FTC guidance means state medical boards may need to revamp
Many state medical boards may find themselves on the wrong side of the Federal Trade Commission’s new guidelines laying out how groups consisting of active members of a profession they regulate can operate without violating antitrust laws.
The U.S. Supreme Court ruled in February that regulatory boards aren’t immune from antitrust laws just because they carry out their duties under the auspices of state governments. Boards consisting of active market participants must be “actively supervised” by the state to be immune, Justice Anthony Kennedy wrote in the majority opinion.
Last week, the FTC explained how it would interpret Kennedy’s terms, and the document may lead boards and state officials to makes changes.
“As a practical matter, it’s likely to be a simpler process and perhaps a quicker process to change the way in which a board is supervised, rather than how it’s constituted,” said Richard Feinstein, a former director of the FTC’s Bureau of Competition. Feinstein, now a partner in the law firm Boies, Schiller and Flexner, noted that the FTC says a board can be construed as controlled by active market participants even if they aren’t a majority of its members.
In the Supreme Court case that yielded the new guidelines, the court held 6-3 that it was illegal for a board composed mostly of practicing dentists, the North Carolina Board of Dental Examiners, to tell non-dentists working in mall kiosks to stop offering teeth-whitening services. The dental board tried to claim it wasn’t subject to federal antitrust laws because it was a state agency. But the court said it would have to be actively supervised by the state to be immune.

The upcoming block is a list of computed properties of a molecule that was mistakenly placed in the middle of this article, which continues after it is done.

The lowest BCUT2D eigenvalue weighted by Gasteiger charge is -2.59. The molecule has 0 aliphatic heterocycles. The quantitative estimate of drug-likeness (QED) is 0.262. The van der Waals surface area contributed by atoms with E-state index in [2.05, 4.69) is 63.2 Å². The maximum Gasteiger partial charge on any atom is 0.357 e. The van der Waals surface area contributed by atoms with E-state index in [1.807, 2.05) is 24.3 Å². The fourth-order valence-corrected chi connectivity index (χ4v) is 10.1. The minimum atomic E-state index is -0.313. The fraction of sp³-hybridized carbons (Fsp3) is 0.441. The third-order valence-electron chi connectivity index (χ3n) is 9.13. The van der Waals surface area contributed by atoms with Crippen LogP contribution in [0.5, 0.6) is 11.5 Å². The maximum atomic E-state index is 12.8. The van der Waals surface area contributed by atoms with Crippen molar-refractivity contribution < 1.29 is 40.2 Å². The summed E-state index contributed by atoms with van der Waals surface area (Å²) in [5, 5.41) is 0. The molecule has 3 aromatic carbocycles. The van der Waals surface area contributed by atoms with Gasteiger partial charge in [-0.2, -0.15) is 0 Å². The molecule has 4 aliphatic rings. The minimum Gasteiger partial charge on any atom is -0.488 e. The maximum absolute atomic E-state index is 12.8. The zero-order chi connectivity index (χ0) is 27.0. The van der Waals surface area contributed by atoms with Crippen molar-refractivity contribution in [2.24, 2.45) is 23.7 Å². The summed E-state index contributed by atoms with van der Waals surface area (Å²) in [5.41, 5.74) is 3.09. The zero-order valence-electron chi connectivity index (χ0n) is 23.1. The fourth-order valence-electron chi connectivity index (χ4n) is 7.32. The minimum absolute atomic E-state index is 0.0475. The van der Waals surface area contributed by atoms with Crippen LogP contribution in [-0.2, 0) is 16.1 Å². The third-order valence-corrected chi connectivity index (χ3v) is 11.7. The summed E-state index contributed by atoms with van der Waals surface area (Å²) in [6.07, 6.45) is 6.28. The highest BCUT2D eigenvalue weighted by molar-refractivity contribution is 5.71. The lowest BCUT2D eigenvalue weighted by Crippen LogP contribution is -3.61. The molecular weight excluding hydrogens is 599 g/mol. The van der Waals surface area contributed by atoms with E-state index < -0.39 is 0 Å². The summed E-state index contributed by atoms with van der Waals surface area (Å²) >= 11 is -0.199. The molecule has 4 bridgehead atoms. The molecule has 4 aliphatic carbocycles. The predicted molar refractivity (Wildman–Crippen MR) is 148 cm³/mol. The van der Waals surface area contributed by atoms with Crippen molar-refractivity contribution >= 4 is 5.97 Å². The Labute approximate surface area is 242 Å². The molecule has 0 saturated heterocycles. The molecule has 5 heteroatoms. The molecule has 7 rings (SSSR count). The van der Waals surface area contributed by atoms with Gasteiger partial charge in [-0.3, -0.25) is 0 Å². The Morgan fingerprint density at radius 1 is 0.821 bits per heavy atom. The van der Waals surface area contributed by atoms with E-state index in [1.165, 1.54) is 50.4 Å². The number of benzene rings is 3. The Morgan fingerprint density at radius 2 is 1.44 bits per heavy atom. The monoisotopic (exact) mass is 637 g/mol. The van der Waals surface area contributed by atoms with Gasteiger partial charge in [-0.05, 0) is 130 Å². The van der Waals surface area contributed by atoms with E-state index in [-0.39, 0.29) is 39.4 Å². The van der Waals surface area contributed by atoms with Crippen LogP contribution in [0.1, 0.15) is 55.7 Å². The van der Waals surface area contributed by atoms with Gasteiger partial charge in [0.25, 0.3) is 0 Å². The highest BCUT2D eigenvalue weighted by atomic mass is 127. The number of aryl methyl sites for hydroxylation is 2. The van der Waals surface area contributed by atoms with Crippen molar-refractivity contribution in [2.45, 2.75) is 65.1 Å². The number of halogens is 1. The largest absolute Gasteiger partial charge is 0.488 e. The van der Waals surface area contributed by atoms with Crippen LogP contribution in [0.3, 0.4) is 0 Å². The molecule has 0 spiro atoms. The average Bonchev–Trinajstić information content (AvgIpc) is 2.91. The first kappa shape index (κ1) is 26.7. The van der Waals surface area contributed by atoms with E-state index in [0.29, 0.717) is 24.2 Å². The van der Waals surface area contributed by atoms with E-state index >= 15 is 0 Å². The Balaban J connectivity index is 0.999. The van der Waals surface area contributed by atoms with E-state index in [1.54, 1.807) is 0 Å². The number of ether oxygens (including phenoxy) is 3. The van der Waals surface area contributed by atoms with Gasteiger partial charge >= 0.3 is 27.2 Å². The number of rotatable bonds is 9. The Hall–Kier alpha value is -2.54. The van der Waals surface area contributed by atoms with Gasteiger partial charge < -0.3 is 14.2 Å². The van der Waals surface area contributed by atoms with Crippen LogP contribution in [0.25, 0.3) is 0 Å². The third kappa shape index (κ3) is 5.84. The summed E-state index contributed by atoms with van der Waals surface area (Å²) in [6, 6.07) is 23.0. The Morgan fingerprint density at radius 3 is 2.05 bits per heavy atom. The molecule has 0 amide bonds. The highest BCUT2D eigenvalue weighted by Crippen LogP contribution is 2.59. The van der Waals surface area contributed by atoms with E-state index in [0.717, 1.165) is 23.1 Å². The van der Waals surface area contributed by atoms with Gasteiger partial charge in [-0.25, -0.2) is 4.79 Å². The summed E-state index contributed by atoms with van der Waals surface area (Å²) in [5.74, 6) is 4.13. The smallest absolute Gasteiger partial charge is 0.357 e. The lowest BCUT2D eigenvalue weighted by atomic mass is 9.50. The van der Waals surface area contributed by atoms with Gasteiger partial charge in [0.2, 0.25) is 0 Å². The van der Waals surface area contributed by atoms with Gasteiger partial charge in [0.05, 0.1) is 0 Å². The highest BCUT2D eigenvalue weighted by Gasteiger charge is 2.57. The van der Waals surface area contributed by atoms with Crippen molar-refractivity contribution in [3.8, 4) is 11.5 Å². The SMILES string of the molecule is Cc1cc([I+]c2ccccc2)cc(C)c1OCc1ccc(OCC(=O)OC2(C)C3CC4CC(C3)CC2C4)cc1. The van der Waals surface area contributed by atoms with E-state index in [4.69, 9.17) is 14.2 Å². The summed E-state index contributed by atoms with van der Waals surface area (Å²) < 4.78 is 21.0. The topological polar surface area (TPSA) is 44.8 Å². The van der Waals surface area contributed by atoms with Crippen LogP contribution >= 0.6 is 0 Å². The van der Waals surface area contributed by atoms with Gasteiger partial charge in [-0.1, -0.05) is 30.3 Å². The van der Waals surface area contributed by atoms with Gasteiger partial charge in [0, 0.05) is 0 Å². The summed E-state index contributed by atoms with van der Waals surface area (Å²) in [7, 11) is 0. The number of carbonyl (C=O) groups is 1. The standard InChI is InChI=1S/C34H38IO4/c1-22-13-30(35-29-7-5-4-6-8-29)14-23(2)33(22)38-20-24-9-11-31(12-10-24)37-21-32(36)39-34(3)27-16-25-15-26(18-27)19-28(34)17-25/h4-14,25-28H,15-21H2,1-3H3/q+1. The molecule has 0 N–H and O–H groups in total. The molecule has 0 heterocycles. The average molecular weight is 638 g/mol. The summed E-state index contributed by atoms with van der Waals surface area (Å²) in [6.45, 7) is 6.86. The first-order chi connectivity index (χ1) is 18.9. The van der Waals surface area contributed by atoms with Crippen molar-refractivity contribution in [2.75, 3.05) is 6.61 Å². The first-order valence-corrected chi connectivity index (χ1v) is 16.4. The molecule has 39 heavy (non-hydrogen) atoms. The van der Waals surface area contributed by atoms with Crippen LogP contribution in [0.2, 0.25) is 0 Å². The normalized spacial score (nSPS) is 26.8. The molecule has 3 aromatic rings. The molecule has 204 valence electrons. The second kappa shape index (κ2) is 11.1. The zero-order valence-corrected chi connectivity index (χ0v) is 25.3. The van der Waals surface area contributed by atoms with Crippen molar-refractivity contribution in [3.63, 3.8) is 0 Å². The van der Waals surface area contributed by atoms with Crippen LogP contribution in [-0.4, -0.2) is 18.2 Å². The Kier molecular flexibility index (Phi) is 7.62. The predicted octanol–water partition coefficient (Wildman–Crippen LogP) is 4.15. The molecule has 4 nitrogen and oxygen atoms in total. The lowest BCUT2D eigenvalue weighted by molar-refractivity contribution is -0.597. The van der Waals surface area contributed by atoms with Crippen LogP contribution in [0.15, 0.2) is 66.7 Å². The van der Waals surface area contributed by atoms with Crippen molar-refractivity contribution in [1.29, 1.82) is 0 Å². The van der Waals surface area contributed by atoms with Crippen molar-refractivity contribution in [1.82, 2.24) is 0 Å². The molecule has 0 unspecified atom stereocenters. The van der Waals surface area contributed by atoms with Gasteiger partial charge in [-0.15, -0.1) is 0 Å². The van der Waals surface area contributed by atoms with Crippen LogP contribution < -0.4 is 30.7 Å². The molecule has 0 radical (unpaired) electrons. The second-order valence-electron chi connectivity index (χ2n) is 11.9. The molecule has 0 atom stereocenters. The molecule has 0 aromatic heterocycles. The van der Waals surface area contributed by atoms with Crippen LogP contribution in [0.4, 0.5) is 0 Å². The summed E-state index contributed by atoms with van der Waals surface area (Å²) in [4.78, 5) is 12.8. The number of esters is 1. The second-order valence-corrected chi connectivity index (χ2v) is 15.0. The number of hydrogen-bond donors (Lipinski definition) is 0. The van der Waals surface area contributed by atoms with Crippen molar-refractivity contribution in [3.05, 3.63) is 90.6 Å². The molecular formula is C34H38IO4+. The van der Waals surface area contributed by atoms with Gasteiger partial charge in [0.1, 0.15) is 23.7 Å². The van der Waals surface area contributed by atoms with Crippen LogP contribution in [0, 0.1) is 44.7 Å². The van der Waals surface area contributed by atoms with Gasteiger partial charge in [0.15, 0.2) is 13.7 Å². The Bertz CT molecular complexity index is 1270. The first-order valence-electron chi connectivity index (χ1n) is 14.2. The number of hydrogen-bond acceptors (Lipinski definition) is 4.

The FTC’s guidance describes various scenarios that might raise questions about whether a board member is an active market participant, whether the board is “controlled” by such members and whether the board is “actively supervised” by the state.
For example, an orthodontist on a dental board would still be considered an active market participant—even when deciding cases regarding procedures performed only by dentists— because that orthodontist is licensed and regulated by the board. If a board can’t make decisions without at least one vote from an active participant member, then the active participant members are considered to control the board. And a state can’t claim that it’s actively supervising a board just because a state official is monitoring it. That official also must be able to veto a board’s actions.
The Federation of State Medical Boards is still reviewing the guidance, but it presents more questions than answers, said Dr. Humayun Chaudhry, the federation’s president and CEO. He expressed concern about parts of the document, which he said were created without input from state medical boards.
“The added layers that this guidance seems to be calling for will certainly lead to delays and slowing down of a regulatory process which ultimately was set up to protect the public,” Chaudhry said.
That the FTC weighed in at all in the wake of the opinion is somewhat surprising, said Robert Leibenluft, a former head of the healthcare division of the FTC’s Bureau of Competition. The commission, he said, typically prefers to examine situations on a case-by-case basis. He said the document may prove helpful to boards and their advisers.
“Whether that’s ultimately upheld by the courts is another question, but I think it’s useful to find out where the FTC is coming down on these things,” said Leibenluft, now a partner in the law firm Hogan Lovells in Washington.
And the courts may be where all this is headed, said Robert Fellmeth, executive director of the Center for Public Interest Law at the University of San Diego. Fellmeth, who has been a critic of the FTC, said the vast majority of boards don’t meet the FTC’s requirements for “active supervision”—and he doubts many will do anything about it anytime soon.
“They will keep doing it until you have four or five or six major treble damages and the credit ruination of board members,” Fellmeth said. “Then you’ll see them act.”
“They will keep doing it until you have four or five or six major treble damages and the credit ruination of board members. Then you’ll see them act.”
Robert Fellmeth Executivedirector University of San Diego Center for Public Interest Law